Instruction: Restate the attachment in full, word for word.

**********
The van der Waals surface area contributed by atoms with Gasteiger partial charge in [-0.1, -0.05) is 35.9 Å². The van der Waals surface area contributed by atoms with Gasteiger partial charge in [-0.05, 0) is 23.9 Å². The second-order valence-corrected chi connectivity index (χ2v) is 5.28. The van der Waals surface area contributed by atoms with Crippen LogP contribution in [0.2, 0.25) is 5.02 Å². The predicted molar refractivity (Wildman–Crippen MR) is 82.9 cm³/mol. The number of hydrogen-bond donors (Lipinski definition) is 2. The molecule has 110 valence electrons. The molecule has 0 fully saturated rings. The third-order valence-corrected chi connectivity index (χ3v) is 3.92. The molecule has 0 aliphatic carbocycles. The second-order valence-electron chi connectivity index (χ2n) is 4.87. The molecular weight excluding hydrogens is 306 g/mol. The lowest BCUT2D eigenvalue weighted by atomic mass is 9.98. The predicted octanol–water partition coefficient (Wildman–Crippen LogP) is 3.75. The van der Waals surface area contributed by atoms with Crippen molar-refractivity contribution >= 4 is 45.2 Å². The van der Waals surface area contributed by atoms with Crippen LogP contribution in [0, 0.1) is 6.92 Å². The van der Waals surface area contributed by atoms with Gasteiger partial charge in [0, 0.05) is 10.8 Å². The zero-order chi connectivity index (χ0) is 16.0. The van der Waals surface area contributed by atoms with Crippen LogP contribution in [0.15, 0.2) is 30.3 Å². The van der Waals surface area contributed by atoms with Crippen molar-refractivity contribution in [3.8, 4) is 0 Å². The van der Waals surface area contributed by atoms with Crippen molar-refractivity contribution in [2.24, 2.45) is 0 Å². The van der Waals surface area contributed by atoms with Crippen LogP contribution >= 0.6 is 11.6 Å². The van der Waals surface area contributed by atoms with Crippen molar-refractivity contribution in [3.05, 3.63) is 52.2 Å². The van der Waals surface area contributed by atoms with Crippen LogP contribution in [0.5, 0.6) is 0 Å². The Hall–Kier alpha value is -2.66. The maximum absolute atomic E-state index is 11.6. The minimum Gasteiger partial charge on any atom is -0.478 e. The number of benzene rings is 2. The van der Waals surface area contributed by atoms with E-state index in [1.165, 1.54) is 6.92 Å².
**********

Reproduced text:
The van der Waals surface area contributed by atoms with Gasteiger partial charge in [-0.1, -0.05) is 35.9 Å². The van der Waals surface area contributed by atoms with Gasteiger partial charge in [-0.05, 0) is 23.9 Å². The second-order valence-corrected chi connectivity index (χ2v) is 5.28. The van der Waals surface area contributed by atoms with Crippen LogP contribution in [0.2, 0.25) is 5.02 Å². The predicted molar refractivity (Wildman–Crippen MR) is 82.9 cm³/mol. The number of hydrogen-bond donors (Lipinski definition) is 2. The molecule has 110 valence electrons. The molecule has 0 fully saturated rings. The third-order valence-corrected chi connectivity index (χ3v) is 3.92. The molecule has 0 aliphatic carbocycles. The second-order valence-electron chi connectivity index (χ2n) is 4.87. The molecular weight excluding hydrogens is 306 g/mol. The lowest BCUT2D eigenvalue weighted by atomic mass is 9.98. The predicted octanol–water partition coefficient (Wildman–Crippen LogP) is 3.75. The van der Waals surface area contributed by atoms with Crippen molar-refractivity contribution >= 4 is 45.2 Å². The van der Waals surface area contributed by atoms with Crippen LogP contribution in [0, 0.1) is 6.92 Å². The van der Waals surface area contributed by atoms with Gasteiger partial charge in [0, 0.05) is 10.8 Å². The zero-order chi connectivity index (χ0) is 16.0. The van der Waals surface area contributed by atoms with Crippen LogP contribution in [0.15, 0.2) is 30.3 Å². The van der Waals surface area contributed by atoms with Crippen molar-refractivity contribution in [3.8, 4) is 0 Å². The van der Waals surface area contributed by atoms with Crippen molar-refractivity contribution in [2.24, 2.45) is 0 Å². The van der Waals surface area contributed by atoms with Crippen LogP contribution >= 0.6 is 11.6 Å². The van der Waals surface area contributed by atoms with Crippen molar-refractivity contribution in [3.05, 3.63) is 52.2 Å². The van der Waals surface area contributed by atoms with Crippen LogP contribution in [0.5, 0.6) is 0 Å². The Hall–Kier alpha value is -2.66. The maximum absolute atomic E-state index is 11.6. The minimum Gasteiger partial charge on any atom is -0.478 e. The number of benzene rings is 2. The van der Waals surface area contributed by atoms with E-state index in [1.165, 1.54) is 6.92 Å².